Meet Afghanistan's middle-class paint-ballers

Meet Afghanistan's middle-class paint-ballers

Toy guns proving a popular diversion in a country flooded with the real thing
Al Pacino wows Venice

Al Pacino wows Venice

Ham among the brilliance as actor premieres two films at festival
Neil Lawson Baker interview: ‘I’ve gained so much from art. It’s only right to give something back’.

Neil Lawson Baker interview

‘I’ve gained so much from art. It’s only right to give something back’.
The other Mugabe who is lining up for the Zimbabwean presidency

The other Mugabe who is lining up for the Zimbabwean presidency

Wife of President Robert Mugabe appears to have her sights set on succeeding her husband
The model of a gadget launch: Cultivate an atmosphere of mystery and excitement to sell stuff people didn't realise they needed

The model for a gadget launch

Cultivate an atmosphere of mystery and excitement to sell stuff people didn't realise they needed
Alice Roberts: She's done pretty well, for a boffin without a beard

She's done pretty well, for a boffin without a beard

Alice Roberts talks about her new book on evolution - and why her early TV work drew flak from (mostly male) colleagues
Get well soon, Joan Rivers - an inspiration, whether she likes it or not

Get well soon, Joan Rivers

She is awful. But she's also wonderful, not in spite of but because of the fact she's forever saying appalling things, argues Ellen E Jones
Doctor Who Into the Dalek review: A classic sci-fi adventure with all the spectacle of a blockbuster

A fresh take on an old foe

Doctor Who Into the Dalek more than compensated for last week's nonsensical offering
Fashion walks away from the celebrity runway show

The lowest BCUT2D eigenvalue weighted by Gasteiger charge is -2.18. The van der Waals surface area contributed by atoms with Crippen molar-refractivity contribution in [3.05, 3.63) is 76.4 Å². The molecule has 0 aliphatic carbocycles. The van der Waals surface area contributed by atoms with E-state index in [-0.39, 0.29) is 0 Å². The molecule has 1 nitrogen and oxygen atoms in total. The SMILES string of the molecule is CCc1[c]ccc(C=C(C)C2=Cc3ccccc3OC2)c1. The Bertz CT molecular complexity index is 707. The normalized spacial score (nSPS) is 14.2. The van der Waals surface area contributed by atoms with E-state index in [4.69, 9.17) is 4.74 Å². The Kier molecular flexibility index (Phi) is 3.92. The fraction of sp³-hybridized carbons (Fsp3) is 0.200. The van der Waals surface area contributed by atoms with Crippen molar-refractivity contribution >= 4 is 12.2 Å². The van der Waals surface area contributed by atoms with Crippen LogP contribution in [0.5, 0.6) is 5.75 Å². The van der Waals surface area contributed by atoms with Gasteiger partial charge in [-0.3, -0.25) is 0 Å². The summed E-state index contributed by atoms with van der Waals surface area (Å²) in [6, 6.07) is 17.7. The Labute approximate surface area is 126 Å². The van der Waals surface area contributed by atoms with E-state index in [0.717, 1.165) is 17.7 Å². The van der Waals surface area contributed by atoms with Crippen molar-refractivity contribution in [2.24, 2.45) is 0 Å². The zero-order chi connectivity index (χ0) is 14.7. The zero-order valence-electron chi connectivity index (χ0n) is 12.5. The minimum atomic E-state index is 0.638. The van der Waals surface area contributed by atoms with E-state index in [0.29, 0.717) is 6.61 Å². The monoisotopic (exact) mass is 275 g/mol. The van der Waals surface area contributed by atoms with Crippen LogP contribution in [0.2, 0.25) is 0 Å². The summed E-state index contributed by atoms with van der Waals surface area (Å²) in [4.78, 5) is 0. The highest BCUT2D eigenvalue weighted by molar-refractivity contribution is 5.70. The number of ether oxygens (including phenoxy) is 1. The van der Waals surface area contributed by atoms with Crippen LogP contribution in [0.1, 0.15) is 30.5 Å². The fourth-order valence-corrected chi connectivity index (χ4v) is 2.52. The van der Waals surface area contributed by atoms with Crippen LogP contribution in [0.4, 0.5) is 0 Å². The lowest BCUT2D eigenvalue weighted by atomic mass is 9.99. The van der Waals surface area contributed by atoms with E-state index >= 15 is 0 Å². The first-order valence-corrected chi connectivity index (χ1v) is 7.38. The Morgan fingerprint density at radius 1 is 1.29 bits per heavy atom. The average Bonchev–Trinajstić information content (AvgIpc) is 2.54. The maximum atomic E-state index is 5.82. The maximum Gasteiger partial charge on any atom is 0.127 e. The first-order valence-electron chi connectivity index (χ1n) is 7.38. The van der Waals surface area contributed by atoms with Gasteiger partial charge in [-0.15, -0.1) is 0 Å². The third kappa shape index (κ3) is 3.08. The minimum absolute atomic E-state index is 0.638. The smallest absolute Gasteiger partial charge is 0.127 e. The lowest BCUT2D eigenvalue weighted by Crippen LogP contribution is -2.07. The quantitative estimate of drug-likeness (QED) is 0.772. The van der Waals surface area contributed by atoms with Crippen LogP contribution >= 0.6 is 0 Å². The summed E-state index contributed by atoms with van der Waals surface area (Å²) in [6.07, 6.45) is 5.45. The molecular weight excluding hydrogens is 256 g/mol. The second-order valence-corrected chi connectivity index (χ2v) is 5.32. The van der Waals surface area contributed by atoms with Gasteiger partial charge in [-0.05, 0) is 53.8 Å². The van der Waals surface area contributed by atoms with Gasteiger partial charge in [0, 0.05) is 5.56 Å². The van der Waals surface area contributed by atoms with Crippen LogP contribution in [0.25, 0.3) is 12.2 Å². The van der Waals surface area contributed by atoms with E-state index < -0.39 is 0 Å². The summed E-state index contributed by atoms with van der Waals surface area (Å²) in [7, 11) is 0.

Fashion walks away from the celebrity runway show

As the collections start, fashion editor Alexander Fury finds video and the internet are proving more attractive
Meet the stars of TV's Wolf Hall... and it's not the cast of the Tudor trilogy

Meet the stars of TV's Wolf Hall...

... and it's not the cast of the Tudor trilogy
Weekend at the Asylum: Europe's biggest steampunk convention heads to Lincoln

Europe's biggest steampunk convention

Jake Wallis Simons discovers how Victorian ray guns and the martial art of biscuit dunking are precisely what the 21st century needs
Don't swallow the tripe – a user's guide to weasel words

Don't swallow the tripe – a user's guide to weasel words

Lying is dangerous and unnecessary. A new book explains the strategies needed to avoid it. John Rentoul on the art of 'uncommunication'
Daddy, who was Richard Attenborough? Was the beloved thespian the last of the cross-generation stars?

Daddy, who was Richard Attenborough?

The atomisation of culture means that few of those we regard as stars are universally loved any more, says DJ Taylor